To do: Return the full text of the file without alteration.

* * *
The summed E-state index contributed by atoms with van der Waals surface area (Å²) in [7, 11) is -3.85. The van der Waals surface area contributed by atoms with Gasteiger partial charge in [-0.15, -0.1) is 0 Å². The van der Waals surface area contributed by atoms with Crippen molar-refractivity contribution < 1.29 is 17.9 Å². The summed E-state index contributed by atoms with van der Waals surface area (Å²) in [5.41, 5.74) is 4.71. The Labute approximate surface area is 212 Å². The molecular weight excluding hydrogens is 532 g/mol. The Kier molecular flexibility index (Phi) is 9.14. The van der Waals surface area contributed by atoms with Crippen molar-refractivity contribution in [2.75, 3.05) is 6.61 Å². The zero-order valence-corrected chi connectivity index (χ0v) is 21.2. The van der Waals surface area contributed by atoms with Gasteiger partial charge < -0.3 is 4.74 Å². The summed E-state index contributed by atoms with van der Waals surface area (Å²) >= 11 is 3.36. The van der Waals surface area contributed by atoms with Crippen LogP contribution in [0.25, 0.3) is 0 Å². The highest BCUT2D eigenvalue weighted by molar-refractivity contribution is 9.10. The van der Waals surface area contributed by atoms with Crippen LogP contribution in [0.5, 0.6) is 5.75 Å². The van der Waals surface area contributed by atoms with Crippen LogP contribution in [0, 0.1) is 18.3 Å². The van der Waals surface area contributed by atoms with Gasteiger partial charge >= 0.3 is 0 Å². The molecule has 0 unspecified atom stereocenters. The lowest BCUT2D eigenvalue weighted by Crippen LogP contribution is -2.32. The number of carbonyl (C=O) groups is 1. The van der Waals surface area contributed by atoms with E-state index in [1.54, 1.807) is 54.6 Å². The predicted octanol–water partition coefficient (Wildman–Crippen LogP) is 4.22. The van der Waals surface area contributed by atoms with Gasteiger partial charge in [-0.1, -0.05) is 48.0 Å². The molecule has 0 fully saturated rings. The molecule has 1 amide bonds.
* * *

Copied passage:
The summed E-state index contributed by atoms with van der Waals surface area (Å²) in [7, 11) is -3.85. The van der Waals surface area contributed by atoms with Gasteiger partial charge in [-0.15, -0.1) is 0 Å². The van der Waals surface area contributed by atoms with Crippen molar-refractivity contribution < 1.29 is 17.9 Å². The summed E-state index contributed by atoms with van der Waals surface area (Å²) in [5.41, 5.74) is 4.71. The Labute approximate surface area is 212 Å². The molecular weight excluding hydrogens is 532 g/mol. The Kier molecular flexibility index (Phi) is 9.14. The van der Waals surface area contributed by atoms with Crippen molar-refractivity contribution in [2.75, 3.05) is 6.61 Å². The zero-order valence-corrected chi connectivity index (χ0v) is 21.2. The van der Waals surface area contributed by atoms with Gasteiger partial charge < -0.3 is 4.74 Å². The summed E-state index contributed by atoms with van der Waals surface area (Å²) >= 11 is 3.36. The van der Waals surface area contributed by atoms with Crippen LogP contribution in [0.25, 0.3) is 0 Å². The highest BCUT2D eigenvalue weighted by molar-refractivity contribution is 9.10. The van der Waals surface area contributed by atoms with Crippen LogP contribution in [0.5, 0.6) is 5.75 Å². The van der Waals surface area contributed by atoms with Crippen LogP contribution in [0, 0.1) is 18.3 Å². The van der Waals surface area contributed by atoms with Gasteiger partial charge >= 0.3 is 0 Å². The molecule has 0 unspecified atom stereocenters. The lowest BCUT2D eigenvalue weighted by Crippen LogP contribution is -2.32. The number of carbonyl (C=O) groups is 1. The van der Waals surface area contributed by atoms with E-state index in [1.54, 1.807) is 54.6 Å². The predicted octanol–water partition coefficient (Wildman–Crippen LogP) is 4.22. The van der Waals surface area contributed by atoms with Gasteiger partial charge in [-0.1, -0.05) is 48.0 Å². The molecule has 0 fully saturated rings. The molecule has 1 amide bonds.